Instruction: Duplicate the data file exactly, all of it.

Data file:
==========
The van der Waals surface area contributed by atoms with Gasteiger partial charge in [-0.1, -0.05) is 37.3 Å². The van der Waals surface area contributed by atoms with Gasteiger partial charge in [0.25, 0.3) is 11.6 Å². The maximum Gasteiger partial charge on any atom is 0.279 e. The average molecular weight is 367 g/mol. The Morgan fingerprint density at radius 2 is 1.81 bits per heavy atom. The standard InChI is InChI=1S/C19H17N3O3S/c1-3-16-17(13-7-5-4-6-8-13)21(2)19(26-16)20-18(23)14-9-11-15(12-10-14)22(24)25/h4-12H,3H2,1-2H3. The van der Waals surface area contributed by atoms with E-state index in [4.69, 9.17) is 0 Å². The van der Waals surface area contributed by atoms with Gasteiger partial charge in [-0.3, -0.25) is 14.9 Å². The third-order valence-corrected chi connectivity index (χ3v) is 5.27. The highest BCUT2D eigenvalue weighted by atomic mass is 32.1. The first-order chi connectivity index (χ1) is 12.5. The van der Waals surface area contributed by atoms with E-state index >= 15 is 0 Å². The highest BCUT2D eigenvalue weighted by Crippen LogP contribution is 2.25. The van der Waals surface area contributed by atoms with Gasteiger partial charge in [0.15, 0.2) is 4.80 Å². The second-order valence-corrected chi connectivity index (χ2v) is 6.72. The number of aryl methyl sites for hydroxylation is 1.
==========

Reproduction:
The van der Waals surface area contributed by atoms with Gasteiger partial charge in [-0.1, -0.05) is 37.3 Å². The van der Waals surface area contributed by atoms with Gasteiger partial charge in [0.25, 0.3) is 11.6 Å². The maximum Gasteiger partial charge on any atom is 0.279 e. The average molecular weight is 367 g/mol. The Morgan fingerprint density at radius 2 is 1.81 bits per heavy atom. The standard InChI is InChI=1S/C19H17N3O3S/c1-3-16-17(13-7-5-4-6-8-13)21(2)19(26-16)20-18(23)14-9-11-15(12-10-14)22(24)25/h4-12H,3H2,1-2H3. The van der Waals surface area contributed by atoms with E-state index in [4.69, 9.17) is 0 Å². The van der Waals surface area contributed by atoms with Gasteiger partial charge in [-0.3, -0.25) is 14.9 Å². The third-order valence-corrected chi connectivity index (χ3v) is 5.27. The highest BCUT2D eigenvalue weighted by atomic mass is 32.1. The first-order chi connectivity index (χ1) is 12.5. The van der Waals surface area contributed by atoms with E-state index >= 15 is 0 Å². The highest BCUT2D eigenvalue weighted by Crippen LogP contribution is 2.25. The van der Waals surface area contributed by atoms with Gasteiger partial charge in [0.15, 0.2) is 4.80 Å². The second-order valence-corrected chi connectivity index (χ2v) is 6.72. The number of aryl methyl sites for hydroxylation is 1.